Legal Families in a Cultural-Traditional Context

As discussed in an earlier post, comparative lawyers like to group legal systems in order to facilitate the comparative task. Traditionally, comparative law used the concept of legal families in order to cluster the legal systems of the world, mostly into simplified groups like common law countries and civil law countries. This method of classification has long been criticized as too simplistic and too Western. In particular, critics have pointed out that aspects of legal culture or tradition are not adequately represented in the conventional legal families.

Patrick Glenn therefore introduces a new system of classification based on his concept of legal tradition. Looking at the way legal knowledge is transferred from the past to the present, he distinguishes seven legal traditions of the world: (1) Chthonic legal tradition; (2) Talmudic legal tradition; (3) Civil law tradition; (4) Islamic law tradition; (5) Common law tradition; (6) Hindu legal tradition; (7) Asian legal tradition.

Csaba Varga, for his part, stresses legal variability. In other terms, comparative law and cultures is interested in the question of how legal systems can arrive at different solutions for the same legal problem. Accordingly, on the one hand, the clustering of legal systems into legal families (or traditions) based on their historical roots does not do justice to the diversity of laws. On the other hand, however, different laws can be part of the same legal culture. Consequently, some kind of clustering does also take place under Varga’s approach – only that the classification seems to be sociological/anthropological (based on common – present – social behavior) rather than historical (based on a common past).



Are Civil Law and Common Law Families Converging?

Last week, I discussed whether all legal systems are mixed. Today, I am taking this thought a little bit further by examining whether there is a de facto convergence of civil law and common law families. In a world where people are coming together through travel, trade and internet, would it not be normal for legal systems to merge as well? Is not the consequence of international relations and treaties, that laws assimilate? Is the classical divide between civil law and common law becoming less and less pronounced? In order to be able to answer these questions, let us first look at the basic characteristics of common and civil law and then examine how they have changed in recent years and whether these changes suggest a convergence.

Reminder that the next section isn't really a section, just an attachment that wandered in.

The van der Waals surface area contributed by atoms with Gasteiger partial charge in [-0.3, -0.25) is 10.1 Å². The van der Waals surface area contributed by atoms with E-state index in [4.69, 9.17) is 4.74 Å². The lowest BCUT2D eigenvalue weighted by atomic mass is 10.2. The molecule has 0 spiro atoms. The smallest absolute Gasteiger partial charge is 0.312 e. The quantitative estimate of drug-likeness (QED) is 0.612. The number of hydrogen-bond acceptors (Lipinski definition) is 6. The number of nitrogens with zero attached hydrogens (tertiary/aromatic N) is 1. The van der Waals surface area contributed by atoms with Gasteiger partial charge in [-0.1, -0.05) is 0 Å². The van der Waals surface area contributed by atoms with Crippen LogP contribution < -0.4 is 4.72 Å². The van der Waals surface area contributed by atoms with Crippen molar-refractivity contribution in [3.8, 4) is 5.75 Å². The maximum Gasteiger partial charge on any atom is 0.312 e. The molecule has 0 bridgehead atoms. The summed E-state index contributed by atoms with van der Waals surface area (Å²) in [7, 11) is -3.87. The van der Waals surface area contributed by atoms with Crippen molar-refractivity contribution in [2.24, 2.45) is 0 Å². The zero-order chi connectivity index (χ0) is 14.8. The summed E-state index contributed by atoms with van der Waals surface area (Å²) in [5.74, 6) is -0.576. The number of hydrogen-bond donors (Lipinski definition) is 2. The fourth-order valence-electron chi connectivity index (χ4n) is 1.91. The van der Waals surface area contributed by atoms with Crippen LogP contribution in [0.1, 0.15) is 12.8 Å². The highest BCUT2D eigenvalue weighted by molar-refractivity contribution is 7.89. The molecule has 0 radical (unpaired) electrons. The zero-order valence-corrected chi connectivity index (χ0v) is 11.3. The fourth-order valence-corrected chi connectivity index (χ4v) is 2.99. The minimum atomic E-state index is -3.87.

What Characterizes Civil Law and Common Law?

The civil law tradition goes back to the Corpus Iuris Civilis, a codification of Roman law. Civil law is mainly based on codes that are then interpreted by courts in individual cases. A main characteristic of these codes is that the rules are formulated in a very broad, general way and need to be applied in a strict, logical way.

Common law evolved in England from the 11th century onward. Its basis are court decisions of individual cases from which more general rules are drawn. These rules are usually much more specific and fact-driven than the ones in civil codes.

So Is There a Convergence?

Proponents of a merger of civil and common law point towards international legal communities and suggest that both legal systems have to come together in order for such meta-systems to work. The European Union (EU) might serve to illustrate this point. Thus, one could say that the EU issues written laws and has courts that make binding decisions. Yet, the EU statutes do not share the typical attributes of civil codes. And the way binding EU court decisions are handled by civil law courts falls short of the usual handling of precedents by common law courts. So while common law lawyers may increasingly have to deal with civil law issues and vice versa, the two systems are too fundamentally different in order to completely merge.